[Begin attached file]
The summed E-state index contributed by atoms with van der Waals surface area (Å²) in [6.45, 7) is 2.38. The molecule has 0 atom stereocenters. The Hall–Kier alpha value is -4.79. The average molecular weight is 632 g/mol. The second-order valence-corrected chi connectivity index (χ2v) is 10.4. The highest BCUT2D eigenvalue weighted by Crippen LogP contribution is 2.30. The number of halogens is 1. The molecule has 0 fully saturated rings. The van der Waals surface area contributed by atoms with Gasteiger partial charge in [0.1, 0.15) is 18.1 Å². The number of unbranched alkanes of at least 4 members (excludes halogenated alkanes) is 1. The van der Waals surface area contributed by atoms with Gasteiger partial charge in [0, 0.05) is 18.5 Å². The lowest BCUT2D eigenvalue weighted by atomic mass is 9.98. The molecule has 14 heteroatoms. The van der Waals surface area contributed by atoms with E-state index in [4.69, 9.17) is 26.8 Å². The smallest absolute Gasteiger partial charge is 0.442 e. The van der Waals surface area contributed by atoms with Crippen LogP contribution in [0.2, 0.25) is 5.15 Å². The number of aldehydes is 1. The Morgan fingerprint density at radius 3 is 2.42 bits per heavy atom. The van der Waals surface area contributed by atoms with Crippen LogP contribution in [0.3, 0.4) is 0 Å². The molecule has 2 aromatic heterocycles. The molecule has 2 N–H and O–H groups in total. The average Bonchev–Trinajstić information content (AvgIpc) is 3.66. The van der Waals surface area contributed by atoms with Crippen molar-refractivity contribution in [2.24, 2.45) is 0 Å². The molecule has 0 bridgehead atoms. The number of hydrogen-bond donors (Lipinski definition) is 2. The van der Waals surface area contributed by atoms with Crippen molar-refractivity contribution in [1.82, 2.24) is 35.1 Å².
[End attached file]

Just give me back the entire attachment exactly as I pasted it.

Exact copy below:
The summed E-state index contributed by atoms with van der Waals surface area (Å²) in [6.45, 7) is 2.38. The molecule has 0 atom stereocenters. The Hall–Kier alpha value is -4.79. The average molecular weight is 632 g/mol. The second-order valence-corrected chi connectivity index (χ2v) is 10.4. The highest BCUT2D eigenvalue weighted by Crippen LogP contribution is 2.30. The number of halogens is 1. The molecule has 0 fully saturated rings. The van der Waals surface area contributed by atoms with Gasteiger partial charge in [0.1, 0.15) is 18.1 Å². The number of unbranched alkanes of at least 4 members (excludes halogenated alkanes) is 1. The van der Waals surface area contributed by atoms with Gasteiger partial charge in [0, 0.05) is 18.5 Å². The lowest BCUT2D eigenvalue weighted by atomic mass is 9.98. The molecule has 14 heteroatoms. The van der Waals surface area contributed by atoms with E-state index in [4.69, 9.17) is 26.8 Å². The smallest absolute Gasteiger partial charge is 0.442 e. The van der Waals surface area contributed by atoms with Crippen LogP contribution in [0.2, 0.25) is 5.15 Å². The number of aldehydes is 1. The Morgan fingerprint density at radius 3 is 2.42 bits per heavy atom. The van der Waals surface area contributed by atoms with Crippen LogP contribution in [0.3, 0.4) is 0 Å². The molecule has 2 aromatic heterocycles. The molecule has 2 N–H and O–H groups in total. The average Bonchev–Trinajstić information content (AvgIpc) is 3.66. The van der Waals surface area contributed by atoms with Crippen molar-refractivity contribution in [2.24, 2.45) is 0 Å². The molecule has 0 bridgehead atoms. The number of hydrogen-bond donors (Lipinski definition) is 2. The van der Waals surface area contributed by atoms with Crippen molar-refractivity contribution in [1.82, 2.24) is 35.1 Å².